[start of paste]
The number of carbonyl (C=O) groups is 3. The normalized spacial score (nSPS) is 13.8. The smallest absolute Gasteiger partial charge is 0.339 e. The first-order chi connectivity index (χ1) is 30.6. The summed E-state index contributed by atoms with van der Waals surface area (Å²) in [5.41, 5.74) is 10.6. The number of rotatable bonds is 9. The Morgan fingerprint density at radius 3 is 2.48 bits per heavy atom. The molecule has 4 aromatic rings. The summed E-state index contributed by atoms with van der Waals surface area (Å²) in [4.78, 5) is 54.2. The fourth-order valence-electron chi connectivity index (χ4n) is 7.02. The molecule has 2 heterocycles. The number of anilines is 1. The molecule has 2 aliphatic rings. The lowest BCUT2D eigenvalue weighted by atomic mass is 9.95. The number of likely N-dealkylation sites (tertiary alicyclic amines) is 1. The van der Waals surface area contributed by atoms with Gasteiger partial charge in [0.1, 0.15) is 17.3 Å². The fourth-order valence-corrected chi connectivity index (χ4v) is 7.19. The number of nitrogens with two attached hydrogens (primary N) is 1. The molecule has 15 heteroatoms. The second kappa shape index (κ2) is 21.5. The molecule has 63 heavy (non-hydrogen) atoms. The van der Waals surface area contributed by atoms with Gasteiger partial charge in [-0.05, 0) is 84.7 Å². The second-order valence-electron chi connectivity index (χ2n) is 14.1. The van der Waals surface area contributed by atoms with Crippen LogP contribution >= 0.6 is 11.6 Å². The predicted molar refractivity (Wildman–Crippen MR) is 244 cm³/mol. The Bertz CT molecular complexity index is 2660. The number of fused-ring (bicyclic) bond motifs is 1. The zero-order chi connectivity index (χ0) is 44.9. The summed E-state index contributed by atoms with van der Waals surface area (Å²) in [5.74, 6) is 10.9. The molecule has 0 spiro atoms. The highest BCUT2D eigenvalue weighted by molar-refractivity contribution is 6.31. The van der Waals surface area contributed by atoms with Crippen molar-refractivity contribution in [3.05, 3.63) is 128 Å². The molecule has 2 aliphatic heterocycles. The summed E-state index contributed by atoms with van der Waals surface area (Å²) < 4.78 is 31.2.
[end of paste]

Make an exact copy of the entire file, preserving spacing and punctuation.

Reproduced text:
The number of carbonyl (C=O) groups is 3. The normalized spacial score (nSPS) is 13.8. The smallest absolute Gasteiger partial charge is 0.339 e. The first-order chi connectivity index (χ1) is 30.6. The summed E-state index contributed by atoms with van der Waals surface area (Å²) in [5.41, 5.74) is 10.6. The number of rotatable bonds is 9. The Morgan fingerprint density at radius 3 is 2.48 bits per heavy atom. The molecule has 4 aromatic rings. The summed E-state index contributed by atoms with van der Waals surface area (Å²) in [4.78, 5) is 54.2. The fourth-order valence-electron chi connectivity index (χ4n) is 7.02. The molecule has 2 heterocycles. The number of anilines is 1. The molecule has 2 aliphatic rings. The lowest BCUT2D eigenvalue weighted by atomic mass is 9.95. The number of likely N-dealkylation sites (tertiary alicyclic amines) is 1. The van der Waals surface area contributed by atoms with Gasteiger partial charge in [0.1, 0.15) is 17.3 Å². The fourth-order valence-corrected chi connectivity index (χ4v) is 7.19. The number of nitrogens with two attached hydrogens (primary N) is 1. The molecule has 15 heteroatoms. The second kappa shape index (κ2) is 21.5. The molecule has 63 heavy (non-hydrogen) atoms. The van der Waals surface area contributed by atoms with Gasteiger partial charge in [-0.05, 0) is 84.7 Å². The second-order valence-electron chi connectivity index (χ2n) is 14.1. The van der Waals surface area contributed by atoms with Crippen LogP contribution >= 0.6 is 11.6 Å². The predicted molar refractivity (Wildman–Crippen MR) is 244 cm³/mol. The Bertz CT molecular complexity index is 2660. The number of fused-ring (bicyclic) bond motifs is 1. The zero-order chi connectivity index (χ0) is 44.9. The summed E-state index contributed by atoms with van der Waals surface area (Å²) in [5.74, 6) is 10.9. The molecule has 0 spiro atoms. The highest BCUT2D eigenvalue weighted by molar-refractivity contribution is 6.31. The van der Waals surface area contributed by atoms with Crippen molar-refractivity contribution in [3.05, 3.63) is 128 Å². The molecule has 2 aliphatic heterocycles. The summed E-state index contributed by atoms with van der Waals surface area (Å²) < 4.78 is 31.2.